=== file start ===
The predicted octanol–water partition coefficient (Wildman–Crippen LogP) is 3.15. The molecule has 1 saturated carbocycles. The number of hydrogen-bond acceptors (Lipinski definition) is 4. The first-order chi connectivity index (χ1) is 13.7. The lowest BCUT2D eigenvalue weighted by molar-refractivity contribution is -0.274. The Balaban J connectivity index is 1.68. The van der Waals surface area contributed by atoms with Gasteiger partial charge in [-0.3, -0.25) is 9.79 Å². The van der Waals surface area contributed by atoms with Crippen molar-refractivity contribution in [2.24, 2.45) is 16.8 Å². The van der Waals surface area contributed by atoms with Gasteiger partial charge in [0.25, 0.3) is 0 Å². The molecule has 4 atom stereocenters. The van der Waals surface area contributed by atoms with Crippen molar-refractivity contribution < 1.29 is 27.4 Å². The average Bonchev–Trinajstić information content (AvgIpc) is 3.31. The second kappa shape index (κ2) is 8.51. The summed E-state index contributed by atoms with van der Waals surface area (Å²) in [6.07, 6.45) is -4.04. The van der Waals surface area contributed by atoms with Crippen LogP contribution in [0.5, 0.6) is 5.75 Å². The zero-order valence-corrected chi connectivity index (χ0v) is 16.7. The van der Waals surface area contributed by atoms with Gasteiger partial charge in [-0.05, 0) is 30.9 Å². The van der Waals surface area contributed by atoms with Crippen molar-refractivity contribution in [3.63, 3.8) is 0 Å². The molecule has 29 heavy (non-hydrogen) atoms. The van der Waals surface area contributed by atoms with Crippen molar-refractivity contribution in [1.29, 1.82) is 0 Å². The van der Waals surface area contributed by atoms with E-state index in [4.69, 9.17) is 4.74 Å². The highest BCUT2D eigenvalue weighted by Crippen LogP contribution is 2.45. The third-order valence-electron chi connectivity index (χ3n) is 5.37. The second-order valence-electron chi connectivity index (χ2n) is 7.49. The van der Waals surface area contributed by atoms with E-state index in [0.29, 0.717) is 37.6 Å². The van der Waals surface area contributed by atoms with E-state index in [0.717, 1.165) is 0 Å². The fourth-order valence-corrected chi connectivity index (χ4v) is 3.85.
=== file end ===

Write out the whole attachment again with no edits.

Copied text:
The predicted octanol–water partition coefficient (Wildman–Crippen LogP) is 3.15. The molecule has 1 saturated carbocycles. The number of hydrogen-bond acceptors (Lipinski definition) is 4. The first-order chi connectivity index (χ1) is 13.7. The lowest BCUT2D eigenvalue weighted by molar-refractivity contribution is -0.274. The Balaban J connectivity index is 1.68. The van der Waals surface area contributed by atoms with Gasteiger partial charge in [-0.3, -0.25) is 9.79 Å². The van der Waals surface area contributed by atoms with Crippen molar-refractivity contribution in [2.24, 2.45) is 16.8 Å². The van der Waals surface area contributed by atoms with Gasteiger partial charge in [0.25, 0.3) is 0 Å². The molecule has 4 atom stereocenters. The van der Waals surface area contributed by atoms with Crippen molar-refractivity contribution < 1.29 is 27.4 Å². The average Bonchev–Trinajstić information content (AvgIpc) is 3.31. The second kappa shape index (κ2) is 8.51. The summed E-state index contributed by atoms with van der Waals surface area (Å²) in [6.07, 6.45) is -4.04. The van der Waals surface area contributed by atoms with Crippen LogP contribution in [0.5, 0.6) is 5.75 Å². The zero-order valence-corrected chi connectivity index (χ0v) is 16.7. The van der Waals surface area contributed by atoms with Gasteiger partial charge in [-0.05, 0) is 30.9 Å². The van der Waals surface area contributed by atoms with Crippen molar-refractivity contribution in [3.63, 3.8) is 0 Å². The molecule has 29 heavy (non-hydrogen) atoms. The van der Waals surface area contributed by atoms with Crippen molar-refractivity contribution in [1.29, 1.82) is 0 Å². The van der Waals surface area contributed by atoms with E-state index in [4.69, 9.17) is 4.74 Å². The highest BCUT2D eigenvalue weighted by Crippen LogP contribution is 2.45. The third-order valence-electron chi connectivity index (χ3n) is 5.37. The second-order valence-electron chi connectivity index (χ2n) is 7.49. The van der Waals surface area contributed by atoms with E-state index in [0.29, 0.717) is 37.6 Å². The van der Waals surface area contributed by atoms with E-state index in [0.717, 1.165) is 0 Å². The fourth-order valence-corrected chi connectivity index (χ4v) is 3.85.